There was a time, a few years ago when it was harder to find information on the Internet and companies were even less comfortable with sharing their knowledge over an open network, when launching a special website could convince some publics that your company really cared about someone you wanted them to think you really cared about. That's not quite as true today.
I cover the real estate finance industry, so I was there when the National Home Equity Lending Association (NHEMA), a trade group made up of subprime lenders who some consumer advocates accused of predatory lending, launched its Borrowsmart website, a tool to help homebuyers with less than perfect credit avoid spending too much on a subprime loan. Be careful about buying our products, they warned. Judging from the current subprime lending crisis, we can assume it didn't work so well.
Recently, the American Land Title Association (ALTA), the trade organization for title insurance agents, launched a site that, in part, is designed to help people avoid spending too much on title insurance. Hmmm. I wrote about that on another blog.
Both subprime lenders and title insurance agents were working to change negative consumer attitudes about their line of business. They were really just taking a page out of big tobacco's play book. Spend 1% on ads telling people not to use your products and they'll forgive you for spending 99% to promote something you know will kill them.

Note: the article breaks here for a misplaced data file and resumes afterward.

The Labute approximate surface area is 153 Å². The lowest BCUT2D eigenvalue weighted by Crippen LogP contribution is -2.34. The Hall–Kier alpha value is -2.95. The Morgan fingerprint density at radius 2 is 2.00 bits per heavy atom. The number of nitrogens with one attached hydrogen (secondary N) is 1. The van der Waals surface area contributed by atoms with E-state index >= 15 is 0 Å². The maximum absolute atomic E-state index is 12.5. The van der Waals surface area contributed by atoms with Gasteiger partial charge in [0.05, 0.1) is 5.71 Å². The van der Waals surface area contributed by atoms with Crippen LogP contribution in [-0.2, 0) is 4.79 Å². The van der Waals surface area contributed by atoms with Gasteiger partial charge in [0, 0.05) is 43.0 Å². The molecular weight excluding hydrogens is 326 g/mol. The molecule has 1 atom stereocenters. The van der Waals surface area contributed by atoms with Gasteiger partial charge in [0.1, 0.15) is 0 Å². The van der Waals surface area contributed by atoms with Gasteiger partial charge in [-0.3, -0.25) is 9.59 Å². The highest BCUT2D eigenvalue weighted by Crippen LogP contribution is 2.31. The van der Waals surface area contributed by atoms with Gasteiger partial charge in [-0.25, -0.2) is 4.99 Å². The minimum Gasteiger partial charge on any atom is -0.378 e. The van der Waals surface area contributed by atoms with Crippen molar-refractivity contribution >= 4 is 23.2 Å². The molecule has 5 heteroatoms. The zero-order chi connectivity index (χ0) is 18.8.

But this isn't intended to be an indictment of bad public relations efforts, or of informational websites, for that matter. I'm just telling you that if you hope to change a negative public opinion by putting information online be aware of how your efforts, no matter how well meant, will appear to others. Save the Internet real estate for stories about how you help other folks, not for information about how they can help themselves by avoiding what you're selling.
It's probably better to think of it like this: when you come upon your friend (someone you really care about) sinking in quicksand, prattling on about the many ways he might save himself is largely a waste of time. Your real options are to throw him a rope or a branch or something and save him, or not.